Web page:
The preceding decades of British imperialism had changed the nature of political authority in this region. The princely state of Jammu and Kashmir was created in the aftermath of the First Anglo-Sikh War (1846), and served as a way of rewarding the Dogras in Ranjit Singh’s Sikh court for allying with the British. The Treaties arising from this war were interpreted to include some areas in present-day Gilgit-Baltistan.
With the Treaty of Amritsar The Dogras effectively became rulers of a territory and people they had little knowledge of and relations with. Prior to the mid-nineteenth century Gilgit-Baltistan consisted of small, internally autonomous, principalities whose local leaders provided tribute to sovereigns mostly in China or Central Asia.
As the local leaders of present-day Gilgit-Baltistan protested annexation by the Dogras, the British also increased their stronghold on the area. In light of strategic concerns the British established a Political Agency in Gilgit to control trade routes, taxation, and military power. This effectively sidelined Dogra political power in the region, and by 1935 the British had also officially leased the Gilgit wazarat (settled areas) from the Dogras.
However Partition tied the fate of Gilgit-Baltistan back to the princely state of Jammu of Kashmir. With independence looming the British “handed back” Gilgit on August 1, 1947 to Maharaja Hari Singh, a Dogra ruler who even at this point had little in common with his subjects in this region. Following the Gilgit Scouts rebellion and the UN negotiated ceasefire of 1949 the areas of Gilgit-Baltistan were assigned to Pakistan’s part of the disputed territory.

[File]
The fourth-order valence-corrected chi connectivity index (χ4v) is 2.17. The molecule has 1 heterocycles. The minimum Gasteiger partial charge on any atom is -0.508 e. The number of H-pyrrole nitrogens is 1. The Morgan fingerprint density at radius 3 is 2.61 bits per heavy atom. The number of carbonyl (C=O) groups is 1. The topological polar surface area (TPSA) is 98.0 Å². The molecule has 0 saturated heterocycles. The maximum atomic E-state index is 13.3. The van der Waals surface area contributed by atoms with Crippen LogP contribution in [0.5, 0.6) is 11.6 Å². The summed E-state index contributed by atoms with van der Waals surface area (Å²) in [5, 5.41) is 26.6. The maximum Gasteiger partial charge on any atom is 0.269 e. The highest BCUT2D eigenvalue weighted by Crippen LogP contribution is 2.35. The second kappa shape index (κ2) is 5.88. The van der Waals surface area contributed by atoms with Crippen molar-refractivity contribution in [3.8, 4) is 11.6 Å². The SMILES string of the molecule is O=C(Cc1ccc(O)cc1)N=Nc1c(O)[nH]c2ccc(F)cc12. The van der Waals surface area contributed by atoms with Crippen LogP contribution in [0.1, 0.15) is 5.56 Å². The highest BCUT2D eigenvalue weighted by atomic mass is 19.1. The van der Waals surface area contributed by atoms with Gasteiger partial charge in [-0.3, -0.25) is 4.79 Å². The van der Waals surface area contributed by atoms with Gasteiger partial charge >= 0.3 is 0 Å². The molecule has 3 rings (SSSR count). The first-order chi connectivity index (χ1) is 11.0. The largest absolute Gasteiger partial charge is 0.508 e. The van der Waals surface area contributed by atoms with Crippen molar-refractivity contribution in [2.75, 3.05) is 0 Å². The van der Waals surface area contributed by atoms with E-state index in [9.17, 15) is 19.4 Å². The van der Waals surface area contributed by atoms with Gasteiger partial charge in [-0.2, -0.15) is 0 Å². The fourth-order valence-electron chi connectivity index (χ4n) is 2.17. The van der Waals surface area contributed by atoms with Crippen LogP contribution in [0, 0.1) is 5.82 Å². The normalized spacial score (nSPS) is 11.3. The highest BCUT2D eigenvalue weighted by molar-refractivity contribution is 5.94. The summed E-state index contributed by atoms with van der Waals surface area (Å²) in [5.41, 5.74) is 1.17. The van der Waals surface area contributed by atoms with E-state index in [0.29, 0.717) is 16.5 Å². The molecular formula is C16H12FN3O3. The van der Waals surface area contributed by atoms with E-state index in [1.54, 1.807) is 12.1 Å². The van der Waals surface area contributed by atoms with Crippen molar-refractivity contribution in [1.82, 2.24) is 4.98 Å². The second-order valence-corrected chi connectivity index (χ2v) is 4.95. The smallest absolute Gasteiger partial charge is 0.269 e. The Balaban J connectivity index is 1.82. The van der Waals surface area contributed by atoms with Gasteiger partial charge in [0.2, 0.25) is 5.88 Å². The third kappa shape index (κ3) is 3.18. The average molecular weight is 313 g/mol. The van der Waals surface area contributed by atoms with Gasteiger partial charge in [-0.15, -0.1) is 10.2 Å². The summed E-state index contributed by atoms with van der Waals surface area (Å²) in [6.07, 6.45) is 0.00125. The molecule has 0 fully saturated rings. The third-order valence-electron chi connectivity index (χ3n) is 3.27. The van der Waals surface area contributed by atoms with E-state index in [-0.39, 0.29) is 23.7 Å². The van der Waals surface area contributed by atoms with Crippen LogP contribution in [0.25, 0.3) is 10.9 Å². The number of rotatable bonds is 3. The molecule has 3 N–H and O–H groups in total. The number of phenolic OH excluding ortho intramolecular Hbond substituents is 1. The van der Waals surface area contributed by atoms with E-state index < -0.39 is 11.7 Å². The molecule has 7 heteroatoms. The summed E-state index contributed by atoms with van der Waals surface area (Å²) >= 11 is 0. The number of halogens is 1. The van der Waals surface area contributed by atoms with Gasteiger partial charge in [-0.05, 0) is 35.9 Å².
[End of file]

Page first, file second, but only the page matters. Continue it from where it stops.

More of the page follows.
The unwillingness of the Pakistani state to grant autonomy or actual provincial status to Gilgit-Baltistan is tied intimately with the Kashmir conflict. While Pakistan opposes India’s claim over AJK and Gilgit-Baltistan, it does not recognize them legally as part of Pakistani territory fearing it would imply giving up their claims over the Indian administered parts of Jammu and Kashmir. When, and if, a plebiscite is held these areas will arguably form part of the vote bank for Pakistan.
Up till 1971 local leaders of Gilgit-Baltistan retained existing control of their territories. A high level bureaucrat (a Political Agent) was posted as a representative of the state and accorded a wide range of legislative, judicial, and financial powers. Colonial modes of governance also continued with the extension of the Frontier Crimes Regulation (FCR) to this territory; a draconian colonial era law denying civil and political rights to people.